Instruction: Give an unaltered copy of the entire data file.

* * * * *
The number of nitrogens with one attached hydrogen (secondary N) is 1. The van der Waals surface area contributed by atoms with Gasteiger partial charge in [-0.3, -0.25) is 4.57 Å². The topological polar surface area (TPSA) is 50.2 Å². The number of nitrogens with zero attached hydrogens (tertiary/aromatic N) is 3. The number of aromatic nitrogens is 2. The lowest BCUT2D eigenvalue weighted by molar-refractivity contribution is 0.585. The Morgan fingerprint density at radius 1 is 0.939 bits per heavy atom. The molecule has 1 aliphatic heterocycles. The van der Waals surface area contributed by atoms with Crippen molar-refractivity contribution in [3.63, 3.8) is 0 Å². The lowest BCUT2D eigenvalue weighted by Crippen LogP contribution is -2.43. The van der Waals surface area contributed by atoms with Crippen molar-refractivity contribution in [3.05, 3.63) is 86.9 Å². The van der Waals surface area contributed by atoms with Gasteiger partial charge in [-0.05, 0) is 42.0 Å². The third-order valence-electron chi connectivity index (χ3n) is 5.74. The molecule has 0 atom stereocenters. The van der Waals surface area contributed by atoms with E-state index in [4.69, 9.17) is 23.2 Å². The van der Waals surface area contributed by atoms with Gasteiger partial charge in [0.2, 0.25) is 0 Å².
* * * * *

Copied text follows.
The number of nitrogens with one attached hydrogen (secondary N) is 1. The van der Waals surface area contributed by atoms with Gasteiger partial charge in [-0.3, -0.25) is 4.57 Å². The topological polar surface area (TPSA) is 50.2 Å². The number of nitrogens with zero attached hydrogens (tertiary/aromatic N) is 3. The number of aromatic nitrogens is 2. The lowest BCUT2D eigenvalue weighted by molar-refractivity contribution is 0.585. The Morgan fingerprint density at radius 1 is 0.939 bits per heavy atom. The molecule has 1 aliphatic heterocycles. The van der Waals surface area contributed by atoms with Crippen molar-refractivity contribution in [3.63, 3.8) is 0 Å². The lowest BCUT2D eigenvalue weighted by Crippen LogP contribution is -2.43. The van der Waals surface area contributed by atoms with Crippen molar-refractivity contribution in [3.05, 3.63) is 86.9 Å². The van der Waals surface area contributed by atoms with Gasteiger partial charge in [-0.05, 0) is 42.0 Å². The third-order valence-electron chi connectivity index (χ3n) is 5.74. The molecule has 0 atom stereocenters. The van der Waals surface area contributed by atoms with E-state index in [4.69, 9.17) is 23.2 Å². The van der Waals surface area contributed by atoms with Gasteiger partial charge in [0.2, 0.25) is 0 Å².